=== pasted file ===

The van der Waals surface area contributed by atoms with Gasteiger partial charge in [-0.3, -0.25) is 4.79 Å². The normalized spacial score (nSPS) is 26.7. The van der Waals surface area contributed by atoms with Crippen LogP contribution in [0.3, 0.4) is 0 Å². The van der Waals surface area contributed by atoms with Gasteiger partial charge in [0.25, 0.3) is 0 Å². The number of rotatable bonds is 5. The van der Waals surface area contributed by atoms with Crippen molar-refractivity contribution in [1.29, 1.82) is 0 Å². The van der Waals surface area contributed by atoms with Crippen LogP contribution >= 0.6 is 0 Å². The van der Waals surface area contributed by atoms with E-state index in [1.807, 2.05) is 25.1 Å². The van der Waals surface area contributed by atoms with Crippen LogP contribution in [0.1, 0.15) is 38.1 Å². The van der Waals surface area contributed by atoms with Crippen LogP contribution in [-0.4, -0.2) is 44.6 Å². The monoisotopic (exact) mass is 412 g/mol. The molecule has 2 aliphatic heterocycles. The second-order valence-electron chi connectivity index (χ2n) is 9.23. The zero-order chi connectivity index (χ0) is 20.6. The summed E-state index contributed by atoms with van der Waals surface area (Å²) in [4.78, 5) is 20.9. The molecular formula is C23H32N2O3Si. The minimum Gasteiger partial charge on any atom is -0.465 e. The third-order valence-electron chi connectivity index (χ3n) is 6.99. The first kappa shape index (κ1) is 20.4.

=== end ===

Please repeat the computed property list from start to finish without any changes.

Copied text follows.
The van der Waals surface area contributed by atoms with Gasteiger partial charge in [-0.3, -0.25) is 4.79 Å². The normalized spacial score (nSPS) is 26.7. The van der Waals surface area contributed by atoms with Crippen LogP contribution in [0.3, 0.4) is 0 Å². The van der Waals surface area contributed by atoms with Gasteiger partial charge in [0.25, 0.3) is 0 Å². The number of rotatable bonds is 5. The van der Waals surface area contributed by atoms with Crippen molar-refractivity contribution in [1.29, 1.82) is 0 Å². The van der Waals surface area contributed by atoms with Crippen LogP contribution >= 0.6 is 0 Å². The van der Waals surface area contributed by atoms with E-state index in [1.807, 2.05) is 25.1 Å². The van der Waals surface area contributed by atoms with Crippen LogP contribution in [0.1, 0.15) is 38.1 Å². The van der Waals surface area contributed by atoms with Crippen LogP contribution in [-0.4, -0.2) is 44.6 Å². The monoisotopic (exact) mass is 412 g/mol. The molecule has 2 aliphatic heterocycles. The second-order valence-electron chi connectivity index (χ2n) is 9.23. The zero-order chi connectivity index (χ0) is 20.6. The summed E-state index contributed by atoms with van der Waals surface area (Å²) in [4.78, 5) is 20.9. The molecular formula is C23H32N2O3Si. The minimum Gasteiger partial charge on any atom is -0.465 e. The third-order valence-electron chi connectivity index (χ3n) is 6.99. The first kappa shape index (κ1) is 20.4.